Bicycle Touring Tips
It is one of our favorite ways to experience the Alps. Thanks to the extensive network of designated bicycle paths and routes, crossing the Alps on a bicycle delivers a comprehensive experience that can't be matched. Tourers receive perfect doses of culture as they cross borders, ride through the famous European cities and quaint villages; alternated with with the perfect balance of nature and awe-inspiring mountain vistas.
We love bicycle touring because of its flexibility. Tours can be made easier by shortening days and extending the overall duration of the trip, bypassing some of the difficult climbs by train or bike shuttle, or even by renting an e-bike. Many bicycle tourers in the Alps take it easy, and enjoy their overnights in 4-star hotels, including in historic castle hotels, while others keep it budget-friendly and affordable. We arrange bicycle tours on all ends of the financial and fitness spectrums for our customers. Even if you don't do bicycle touring in your home country, we strongly recommend it in the Alps.
Is bicycle touring in the Alps right for you?
We think it just might be! Our bike tours are not targeted toward the hard-core multi-month bicycle touring community, but rather toward avid hikers and athletes who also happen to know how to ride a bike. Let's play a quick round of fact versus fiction.
Fact: You do need to already know how to ride a bike
It is important to have the basics down, such as braking and shifting. For our trans-alps tours (Munich to Venice and Fuessen to Lake Garda), knowing how to shift appropriately becomes even more important.
Fiction: You need to own or buy a lot of cycling gear
Absolutely not! Check out our Packing section below, but you can get by mostly with your hiking gear. We will make a few recommendations of items that you can purchase, and we can arrange for bike rental and pannier rental (the bags that carry your gear on the bike) for you upon arrival in Europe.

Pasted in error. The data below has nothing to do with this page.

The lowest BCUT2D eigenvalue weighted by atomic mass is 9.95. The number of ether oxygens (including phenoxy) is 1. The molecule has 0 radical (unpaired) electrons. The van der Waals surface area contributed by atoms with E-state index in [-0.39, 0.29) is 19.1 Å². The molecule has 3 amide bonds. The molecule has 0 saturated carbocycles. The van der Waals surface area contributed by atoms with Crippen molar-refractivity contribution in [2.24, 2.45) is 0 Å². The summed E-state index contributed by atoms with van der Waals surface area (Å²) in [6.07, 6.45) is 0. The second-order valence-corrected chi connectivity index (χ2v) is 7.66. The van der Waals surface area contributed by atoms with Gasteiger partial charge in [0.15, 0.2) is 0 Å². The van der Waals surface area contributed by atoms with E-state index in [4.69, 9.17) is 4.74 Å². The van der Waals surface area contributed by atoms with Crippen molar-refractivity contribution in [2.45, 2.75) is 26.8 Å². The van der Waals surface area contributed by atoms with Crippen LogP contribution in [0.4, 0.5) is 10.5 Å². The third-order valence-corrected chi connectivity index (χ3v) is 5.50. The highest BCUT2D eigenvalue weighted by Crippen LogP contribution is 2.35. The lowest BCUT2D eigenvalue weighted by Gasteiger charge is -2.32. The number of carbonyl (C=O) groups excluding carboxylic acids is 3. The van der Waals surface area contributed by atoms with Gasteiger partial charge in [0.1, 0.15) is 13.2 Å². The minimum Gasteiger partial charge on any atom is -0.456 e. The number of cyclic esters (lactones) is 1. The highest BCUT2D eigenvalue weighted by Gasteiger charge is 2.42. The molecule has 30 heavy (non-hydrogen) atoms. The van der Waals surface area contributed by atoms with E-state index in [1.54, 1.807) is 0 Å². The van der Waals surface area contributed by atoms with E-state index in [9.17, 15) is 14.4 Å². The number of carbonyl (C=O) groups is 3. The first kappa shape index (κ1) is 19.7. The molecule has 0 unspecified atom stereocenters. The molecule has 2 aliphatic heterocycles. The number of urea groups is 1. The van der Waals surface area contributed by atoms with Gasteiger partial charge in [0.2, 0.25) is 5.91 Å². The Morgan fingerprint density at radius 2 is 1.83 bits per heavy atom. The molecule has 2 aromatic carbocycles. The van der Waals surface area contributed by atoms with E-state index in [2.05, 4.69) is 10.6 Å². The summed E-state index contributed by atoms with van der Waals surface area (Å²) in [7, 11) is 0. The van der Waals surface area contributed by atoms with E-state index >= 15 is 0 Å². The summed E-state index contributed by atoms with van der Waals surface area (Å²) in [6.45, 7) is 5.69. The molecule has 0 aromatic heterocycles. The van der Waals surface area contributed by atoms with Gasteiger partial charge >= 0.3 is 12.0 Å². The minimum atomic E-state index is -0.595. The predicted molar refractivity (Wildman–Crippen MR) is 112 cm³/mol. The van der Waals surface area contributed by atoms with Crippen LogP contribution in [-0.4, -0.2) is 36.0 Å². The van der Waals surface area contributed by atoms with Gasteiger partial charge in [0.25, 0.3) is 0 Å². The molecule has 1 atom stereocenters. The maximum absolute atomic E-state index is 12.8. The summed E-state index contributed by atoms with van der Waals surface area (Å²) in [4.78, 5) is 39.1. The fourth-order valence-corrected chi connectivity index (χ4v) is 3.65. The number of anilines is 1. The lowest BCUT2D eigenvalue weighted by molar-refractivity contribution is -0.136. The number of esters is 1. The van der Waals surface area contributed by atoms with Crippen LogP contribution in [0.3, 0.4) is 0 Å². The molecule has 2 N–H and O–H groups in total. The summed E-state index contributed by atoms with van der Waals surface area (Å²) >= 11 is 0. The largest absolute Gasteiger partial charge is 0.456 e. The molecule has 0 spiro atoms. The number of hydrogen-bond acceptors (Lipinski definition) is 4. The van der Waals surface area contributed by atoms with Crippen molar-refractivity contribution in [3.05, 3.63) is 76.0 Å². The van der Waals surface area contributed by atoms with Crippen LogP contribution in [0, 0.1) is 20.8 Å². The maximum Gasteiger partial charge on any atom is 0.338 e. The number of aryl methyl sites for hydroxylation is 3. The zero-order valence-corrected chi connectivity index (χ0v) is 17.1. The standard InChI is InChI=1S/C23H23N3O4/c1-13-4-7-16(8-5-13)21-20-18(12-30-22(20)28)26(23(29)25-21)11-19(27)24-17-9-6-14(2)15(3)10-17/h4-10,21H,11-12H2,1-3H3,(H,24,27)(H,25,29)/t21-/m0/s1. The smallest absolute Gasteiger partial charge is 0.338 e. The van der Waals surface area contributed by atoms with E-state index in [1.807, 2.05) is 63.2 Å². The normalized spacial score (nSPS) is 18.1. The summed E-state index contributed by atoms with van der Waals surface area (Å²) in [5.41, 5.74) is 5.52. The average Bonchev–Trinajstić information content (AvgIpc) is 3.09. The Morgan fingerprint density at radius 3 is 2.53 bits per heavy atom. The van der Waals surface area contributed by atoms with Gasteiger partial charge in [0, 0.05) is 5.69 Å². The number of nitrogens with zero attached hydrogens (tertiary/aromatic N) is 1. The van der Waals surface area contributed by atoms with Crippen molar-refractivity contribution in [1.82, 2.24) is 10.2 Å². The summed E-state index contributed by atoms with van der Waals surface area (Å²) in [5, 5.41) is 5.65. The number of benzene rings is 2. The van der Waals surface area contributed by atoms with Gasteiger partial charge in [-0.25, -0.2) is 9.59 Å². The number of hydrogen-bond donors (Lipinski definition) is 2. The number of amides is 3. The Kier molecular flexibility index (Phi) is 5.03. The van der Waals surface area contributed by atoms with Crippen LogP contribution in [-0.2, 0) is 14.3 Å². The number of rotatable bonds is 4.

Fact-ish: Bike touring requires a good level of fitness
Well, kind of. If you are able to extend the duration of your tour, you can shorten your days significantly. One of our Alps crossings even offers a bike shuttle up and over every pass if desired. We can arrange for an e-bike rental, and if that isn't enough, we can offer you a completely flat bike tour. So, definitely train and prepare, but there is a lot we can do to ease the physical demands of a tour. If you are fit, and are looking for a physical challenge, we can arrange for that too.
Happy Bum, Happy Tour
This is something that might not make your tour, but it certainly can break it if not given the right attention. It is really important to know that your bum does not have to hurt on a bike seat! Proper planning and preparation will really pay off here. Watch the video here as early as you can before your bike tour, so you can start thinking about this. Here are some of the main points:
- A softer seat will NOT make you more comfortable! In fact, it will create more friction, which is likely to lead to saddle sores
- The fit of your saddle is critical. If renting a bike, consider bringing your own bike seat
- Avoid having any seams in your clothes between your bum and the bike seat (again, avoid friction)